Imputing Away the Ladder: Implications of Changes in GDP Measurement for Convergence Debates and the Political Economy of Development

Jacob Assa & Ingrid Harvold Kvangraven,Published online: 07 Jan 2021


What are the implications of changes in measurement standards of GDP for global convergence debates? What are the political economy implications? To answer the former question, we examine the changes in national accounting standards from the early 1990s. Revisions to the System of National Accounts (SNA) – the international standard for constructing GDP – include several major changes to how production is measured, including the reclassification of financial intermediation services, R&D, and weapons systems as productive activities – all areas in which countries in the West has had an advantage in recent decades. In addition, there has been an increase in the proportion of imputations in the 1993 and 2008 revisions, which privileges the economic structures of the West. Overall, we find that these changes have had the effect of boosting the GDP of the West relative to the rest of the world and thus to an underestimation of global convergence compared to previous measures of GDP. To answer the second question, the paper unpacks the political economy implications of national accounting standards favouring Western economies along several axes, including the impacts on voting shares in international institutions, domestic policy incentives and epistemological debates about sustainable development.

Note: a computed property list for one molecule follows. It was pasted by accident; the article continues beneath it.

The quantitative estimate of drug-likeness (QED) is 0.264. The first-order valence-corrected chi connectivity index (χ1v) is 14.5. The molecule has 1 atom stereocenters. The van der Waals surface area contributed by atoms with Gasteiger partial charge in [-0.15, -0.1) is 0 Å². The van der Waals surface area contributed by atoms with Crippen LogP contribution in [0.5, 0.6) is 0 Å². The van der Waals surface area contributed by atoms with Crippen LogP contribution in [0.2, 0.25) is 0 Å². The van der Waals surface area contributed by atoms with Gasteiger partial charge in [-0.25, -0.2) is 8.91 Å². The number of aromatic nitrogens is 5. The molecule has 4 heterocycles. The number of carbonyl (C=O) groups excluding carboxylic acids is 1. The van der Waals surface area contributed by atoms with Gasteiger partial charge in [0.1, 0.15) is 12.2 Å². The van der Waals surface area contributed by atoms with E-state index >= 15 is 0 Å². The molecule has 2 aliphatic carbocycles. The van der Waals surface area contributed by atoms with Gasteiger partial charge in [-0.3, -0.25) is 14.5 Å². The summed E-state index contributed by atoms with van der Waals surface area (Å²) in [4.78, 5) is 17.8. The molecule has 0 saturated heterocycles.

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Disclosure Statement

No potential conflict of interest was reported by the author(s).


1 This also echoes Jerven’s (Citation2012b) observation that the way we measure economic output tends to be in line with the Eurocentrism that pervades our field.